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You’re not the only one!
Book now for September and October 2024 so you don’t miss out on popular spots.    DON’T MISS OUT

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Despite the legalization of same-sex marriages in 2015, there are clear signs we’ve not reached true equality. We can do better. 

There aren’t many client questions that catch me off guard but there are a few that force me to pause. This is one of them: “We’re two men/women. Do you do these kinds of weddings?”

As someone who strongly believes love is love, the question is a reminder that despite same-sex marriage being legal across America since 2015, “legal” doesn’t mean “equal.”   

Clearly, there isn’t true equality. If there was, heterosexual couples would disclose their sexuality in the same way. “We’re straight. Is that OK?”

Of course, I’ve never been asked this question. And it’s unlikely I ever will. (Although I have had straight couples ask if we organize weddings for gay couples because they want to work with vendors whose ideals align with their own.) 

It bothers me that five years on — six years in my home state of Nevada — couples have to ask this as a way of protecting themselves.

So, for Pride Month, I’m taking this opportunity to reflect on marriage equality, Cactus Collective Weddings as an inclusive company, and what more we could be doing to better ourselves and step the industry towards true equality.  

First, I need to acknowledge that I’m coming at this from the position of a straight white woman. A straight white woman whose brother is gay and was brought up to be open-minded.

These two facts have influenced my belief that gay marriage is normal. I don’t believe someone should be denied the opportunity of marrying someone else just because they’re the same sex. 

I realize that from my place of privilege my understanding only goes so far. I’m not the one at risk of prejudice, threats of violence, or having to alter my behavior because of who I love. To understand this, I must listen to those who do, unfortunately, face this reality. 

There’s a lot for me to learn. Even the basics. For example, (and while I’m being completely honest) it was only while researching this article that I learned marriage equality was legalized in all states in 2015. That’s recent. Yes, this shows naivety. Just because I’m OK with something — my friends, family, and close connections are OK with something — and it’s now legal, it doesn’t mean everything is fine. 

Jaime and Jannet walk together with champagne and flowers.
Jaime + Jannet – Read their stories and others’ in our blog post, Love is Love… Gay Couples’ Real Stories

Supporting marriage equality and making sure my business is inclusive means doing more to educate myself. As the BLM movement is showing us, the only way to improve, better ourselves, and push for true equality is by those outside the immediate community taking responsibility for their own education to support the cause.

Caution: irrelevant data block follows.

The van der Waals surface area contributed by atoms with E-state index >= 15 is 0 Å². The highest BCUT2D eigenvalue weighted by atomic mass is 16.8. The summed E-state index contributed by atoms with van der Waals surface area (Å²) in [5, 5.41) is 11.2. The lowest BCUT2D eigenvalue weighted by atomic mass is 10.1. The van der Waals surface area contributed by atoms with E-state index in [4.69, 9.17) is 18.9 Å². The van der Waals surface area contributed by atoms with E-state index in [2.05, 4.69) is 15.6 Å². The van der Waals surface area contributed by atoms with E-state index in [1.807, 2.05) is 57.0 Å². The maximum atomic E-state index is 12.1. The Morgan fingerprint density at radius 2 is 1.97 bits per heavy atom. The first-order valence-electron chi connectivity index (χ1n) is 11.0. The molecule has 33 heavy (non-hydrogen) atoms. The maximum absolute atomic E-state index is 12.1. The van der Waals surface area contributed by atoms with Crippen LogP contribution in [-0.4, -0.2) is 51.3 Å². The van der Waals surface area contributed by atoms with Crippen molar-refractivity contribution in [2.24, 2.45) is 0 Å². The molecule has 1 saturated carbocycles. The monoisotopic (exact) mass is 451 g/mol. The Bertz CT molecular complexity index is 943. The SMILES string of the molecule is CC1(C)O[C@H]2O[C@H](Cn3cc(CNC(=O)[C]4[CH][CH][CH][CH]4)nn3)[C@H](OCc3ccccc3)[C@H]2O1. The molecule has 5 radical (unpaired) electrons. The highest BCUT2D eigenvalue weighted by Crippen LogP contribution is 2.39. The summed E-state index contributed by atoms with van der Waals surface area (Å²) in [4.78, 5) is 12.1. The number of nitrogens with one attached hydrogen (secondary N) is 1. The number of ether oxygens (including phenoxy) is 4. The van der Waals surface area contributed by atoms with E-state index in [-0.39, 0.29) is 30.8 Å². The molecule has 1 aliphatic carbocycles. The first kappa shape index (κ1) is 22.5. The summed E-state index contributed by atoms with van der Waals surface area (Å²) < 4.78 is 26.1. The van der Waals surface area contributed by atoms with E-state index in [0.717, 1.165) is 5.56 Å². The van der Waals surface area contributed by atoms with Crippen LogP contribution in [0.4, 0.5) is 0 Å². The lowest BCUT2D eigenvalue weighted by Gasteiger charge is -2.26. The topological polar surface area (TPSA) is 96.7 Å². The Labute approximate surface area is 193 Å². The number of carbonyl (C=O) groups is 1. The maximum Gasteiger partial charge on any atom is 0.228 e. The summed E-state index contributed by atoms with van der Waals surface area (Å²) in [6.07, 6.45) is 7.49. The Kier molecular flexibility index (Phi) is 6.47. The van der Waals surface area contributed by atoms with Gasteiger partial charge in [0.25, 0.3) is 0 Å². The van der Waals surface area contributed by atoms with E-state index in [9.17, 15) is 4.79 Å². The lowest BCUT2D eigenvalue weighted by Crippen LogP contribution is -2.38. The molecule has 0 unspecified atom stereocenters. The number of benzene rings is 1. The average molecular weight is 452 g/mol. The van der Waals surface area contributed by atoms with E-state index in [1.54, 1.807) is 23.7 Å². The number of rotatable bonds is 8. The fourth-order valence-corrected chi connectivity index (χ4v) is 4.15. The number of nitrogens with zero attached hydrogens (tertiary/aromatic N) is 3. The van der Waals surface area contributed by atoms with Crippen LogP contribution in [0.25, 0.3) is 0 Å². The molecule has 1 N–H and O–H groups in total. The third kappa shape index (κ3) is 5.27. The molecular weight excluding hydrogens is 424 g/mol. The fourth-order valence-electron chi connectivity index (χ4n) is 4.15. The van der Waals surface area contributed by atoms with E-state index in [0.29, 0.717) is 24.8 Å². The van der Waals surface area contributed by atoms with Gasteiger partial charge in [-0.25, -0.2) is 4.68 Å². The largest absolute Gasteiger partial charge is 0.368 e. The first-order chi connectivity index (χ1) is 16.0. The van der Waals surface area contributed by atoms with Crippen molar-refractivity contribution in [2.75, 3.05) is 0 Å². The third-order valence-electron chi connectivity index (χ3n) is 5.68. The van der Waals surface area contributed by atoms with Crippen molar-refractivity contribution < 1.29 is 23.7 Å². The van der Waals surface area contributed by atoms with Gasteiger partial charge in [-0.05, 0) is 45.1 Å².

What does that look like for a vendor in the wedding industry? Well, it started with booking myself onto an LGBTQ+ wedding seminar run by The Equality Institute. One of my biggest anxieties was unintentionally offending someone by saying the wrong thing.

From understanding the importance of using acceptable language to being sensitive to people’s needs, the course showed me how little I knew and started filling in some of the gaps. 

The biggest take away for me was learning to just ask. If there’s something you’re not sure about — how people want to be pronounced, family dynamic, how they want to be posed for photos — then rather than assuming, the best way to learn what’s right is to just ask. 

After the course, I took more notice of who was booking with us. If you’ve explored the site a little you may already know I’m a keen rock climber. It’s why I focus on coordinating weddings at desert locations but the outdoor recreation scene is a very white, heteronormative place.

It’s a discussion I’ve been following for a few years and one that needs to change. People need to know these beautiful locations are open to them. It’s not just for a certain demographic. Everyone should be able to enjoy it. 

At the heart of this discussion is we’re still battling against long-standing stigma and discrimination. That may be an obvious thing to say, but lingering inequality is why we have to make it glaringly obvious that we support marriage equality.

It’s why we include photos of gay couples on our site, why I’m writing this column, and why we register the company with directories dedicated to same sex weddings. While this is the case, we can’t pretend the discussion is over just because gay marriage is legal.  

So how do I answer the question, “Do you do these types of weddings?” Always the same. Yes. We do weddings.  You love who you love and you are welcome to plan your elopement with Cactus Collective Weddings.

McKenzi Taylor
McKenzi Taylor

McKenzi Taylor is America’s go-to elopement and micro wedding expert, often featured in small and major media outlets, such as the New York Times. With over 15 years of wedding photography experience, it was after planning her own Las Vegas elopement in 2016 that McKenzi felt her purpose shift into elopement coordination. She started Cactus Collective Weddings soon after in 2017. Since then, she’s become a WIPA board member, and has helped well over 1000 couples get hitched in style around Las Vegas, San Diego and Black Hills.